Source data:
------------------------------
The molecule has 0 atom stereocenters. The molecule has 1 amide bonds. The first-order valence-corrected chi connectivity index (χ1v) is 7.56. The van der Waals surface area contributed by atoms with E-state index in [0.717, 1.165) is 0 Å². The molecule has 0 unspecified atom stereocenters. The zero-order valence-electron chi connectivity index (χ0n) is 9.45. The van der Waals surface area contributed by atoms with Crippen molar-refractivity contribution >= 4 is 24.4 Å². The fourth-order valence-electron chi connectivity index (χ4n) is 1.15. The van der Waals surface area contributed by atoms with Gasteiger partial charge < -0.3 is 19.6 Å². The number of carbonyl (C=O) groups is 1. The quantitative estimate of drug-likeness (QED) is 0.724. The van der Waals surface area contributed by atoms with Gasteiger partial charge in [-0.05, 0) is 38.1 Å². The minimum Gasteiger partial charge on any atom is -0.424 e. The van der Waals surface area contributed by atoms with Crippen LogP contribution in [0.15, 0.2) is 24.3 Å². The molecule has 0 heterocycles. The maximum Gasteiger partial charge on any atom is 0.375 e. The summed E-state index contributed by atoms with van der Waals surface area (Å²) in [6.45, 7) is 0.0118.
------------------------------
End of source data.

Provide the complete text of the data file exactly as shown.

The molecule has 0 atom stereocenters. The molecule has 1 amide bonds. The first-order valence-corrected chi connectivity index (χ1v) is 7.56. The van der Waals surface area contributed by atoms with E-state index in [0.717, 1.165) is 0 Å². The molecule has 0 unspecified atom stereocenters. The zero-order valence-electron chi connectivity index (χ0n) is 9.45. The van der Waals surface area contributed by atoms with Crippen molar-refractivity contribution >= 4 is 24.4 Å². The fourth-order valence-electron chi connectivity index (χ4n) is 1.15. The van der Waals surface area contributed by atoms with Gasteiger partial charge < -0.3 is 19.6 Å². The number of carbonyl (C=O) groups is 1. The quantitative estimate of drug-likeness (QED) is 0.724. The van der Waals surface area contributed by atoms with Gasteiger partial charge in [-0.05, 0) is 38.1 Å². The minimum Gasteiger partial charge on any atom is -0.424 e. The van der Waals surface area contributed by atoms with Crippen LogP contribution in [0.15, 0.2) is 24.3 Å². The molecule has 0 heterocycles. The maximum Gasteiger partial charge on any atom is 0.375 e. The summed E-state index contributed by atoms with van der Waals surface area (Å²) in [6.45, 7) is 0.0118.